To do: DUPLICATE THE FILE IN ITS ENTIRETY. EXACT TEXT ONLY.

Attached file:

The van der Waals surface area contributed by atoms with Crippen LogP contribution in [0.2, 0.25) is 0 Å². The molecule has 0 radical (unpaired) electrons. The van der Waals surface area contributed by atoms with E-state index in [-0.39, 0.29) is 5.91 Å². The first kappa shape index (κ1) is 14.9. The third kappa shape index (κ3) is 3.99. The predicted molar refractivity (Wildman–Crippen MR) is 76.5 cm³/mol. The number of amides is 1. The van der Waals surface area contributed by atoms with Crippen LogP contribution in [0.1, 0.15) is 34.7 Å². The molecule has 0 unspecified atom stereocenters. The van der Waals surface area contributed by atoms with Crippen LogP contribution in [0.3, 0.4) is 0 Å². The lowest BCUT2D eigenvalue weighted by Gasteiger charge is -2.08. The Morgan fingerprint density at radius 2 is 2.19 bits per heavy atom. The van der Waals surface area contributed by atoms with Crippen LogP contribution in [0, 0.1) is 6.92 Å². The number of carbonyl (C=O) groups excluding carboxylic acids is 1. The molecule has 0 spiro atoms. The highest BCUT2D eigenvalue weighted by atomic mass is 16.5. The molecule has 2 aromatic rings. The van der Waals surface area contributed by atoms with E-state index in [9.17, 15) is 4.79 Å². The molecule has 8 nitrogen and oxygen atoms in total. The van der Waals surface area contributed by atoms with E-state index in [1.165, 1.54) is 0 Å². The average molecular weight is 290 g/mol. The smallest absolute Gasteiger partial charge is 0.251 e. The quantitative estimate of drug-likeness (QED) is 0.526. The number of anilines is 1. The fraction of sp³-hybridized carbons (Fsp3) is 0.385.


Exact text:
The van der Waals surface area contributed by atoms with Crippen LogP contribution in [0.2, 0.25) is 0 Å². The molecule has 0 radical (unpaired) electrons. The van der Waals surface area contributed by atoms with E-state index in [-0.39, 0.29) is 5.91 Å². The first kappa shape index (κ1) is 14.9. The third kappa shape index (κ3) is 3.99. The predicted molar refractivity (Wildman–Crippen MR) is 76.5 cm³/mol. The number of amides is 1. The van der Waals surface area contributed by atoms with Crippen LogP contribution in [0.1, 0.15) is 34.7 Å². The molecule has 0 unspecified atom stereocenters. The van der Waals surface area contributed by atoms with Crippen LogP contribution in [0.3, 0.4) is 0 Å². The lowest BCUT2D eigenvalue weighted by Gasteiger charge is -2.08. The Morgan fingerprint density at radius 2 is 2.19 bits per heavy atom. The van der Waals surface area contributed by atoms with Crippen LogP contribution in [0, 0.1) is 6.92 Å². The number of carbonyl (C=O) groups excluding carboxylic acids is 1. The molecule has 0 spiro atoms. The highest BCUT2D eigenvalue weighted by atomic mass is 16.5. The molecule has 2 aromatic rings. The van der Waals surface area contributed by atoms with E-state index in [9.17, 15) is 4.79 Å². The molecule has 8 nitrogen and oxygen atoms in total. The van der Waals surface area contributed by atoms with E-state index in [1.165, 1.54) is 0 Å². The average molecular weight is 290 g/mol. The smallest absolute Gasteiger partial charge is 0.251 e. The quantitative estimate of drug-likeness (QED) is 0.526. The number of anilines is 1. The fraction of sp³-hybridized carbons (Fsp3) is 0.385.